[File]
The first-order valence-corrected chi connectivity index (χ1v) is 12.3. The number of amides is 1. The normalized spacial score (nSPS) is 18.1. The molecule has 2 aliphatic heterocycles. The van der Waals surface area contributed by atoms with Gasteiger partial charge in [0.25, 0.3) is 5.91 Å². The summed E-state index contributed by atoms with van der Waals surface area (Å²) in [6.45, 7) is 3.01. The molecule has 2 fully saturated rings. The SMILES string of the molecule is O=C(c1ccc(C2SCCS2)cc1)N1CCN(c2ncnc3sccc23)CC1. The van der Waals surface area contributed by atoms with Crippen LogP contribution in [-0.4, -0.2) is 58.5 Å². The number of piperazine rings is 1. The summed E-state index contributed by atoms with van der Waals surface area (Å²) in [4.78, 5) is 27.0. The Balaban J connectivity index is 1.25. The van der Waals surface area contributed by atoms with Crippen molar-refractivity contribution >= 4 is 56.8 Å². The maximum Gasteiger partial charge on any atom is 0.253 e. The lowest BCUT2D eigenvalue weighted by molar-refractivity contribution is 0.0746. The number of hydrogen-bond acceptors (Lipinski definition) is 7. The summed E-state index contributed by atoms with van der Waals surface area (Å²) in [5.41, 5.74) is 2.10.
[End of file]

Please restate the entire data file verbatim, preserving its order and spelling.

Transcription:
The first-order valence-corrected chi connectivity index (χ1v) is 12.3. The number of amides is 1. The normalized spacial score (nSPS) is 18.1. The molecule has 2 aliphatic heterocycles. The van der Waals surface area contributed by atoms with Gasteiger partial charge in [0.25, 0.3) is 5.91 Å². The summed E-state index contributed by atoms with van der Waals surface area (Å²) in [6.45, 7) is 3.01. The molecule has 2 fully saturated rings. The SMILES string of the molecule is O=C(c1ccc(C2SCCS2)cc1)N1CCN(c2ncnc3sccc23)CC1. The van der Waals surface area contributed by atoms with Crippen LogP contribution in [-0.4, -0.2) is 58.5 Å². The number of piperazine rings is 1. The summed E-state index contributed by atoms with van der Waals surface area (Å²) in [4.78, 5) is 27.0. The Balaban J connectivity index is 1.25. The van der Waals surface area contributed by atoms with Crippen molar-refractivity contribution >= 4 is 56.8 Å². The maximum Gasteiger partial charge on any atom is 0.253 e. The lowest BCUT2D eigenvalue weighted by molar-refractivity contribution is 0.0746. The number of hydrogen-bond acceptors (Lipinski definition) is 7. The summed E-state index contributed by atoms with van der Waals surface area (Å²) in [5.41, 5.74) is 2.10.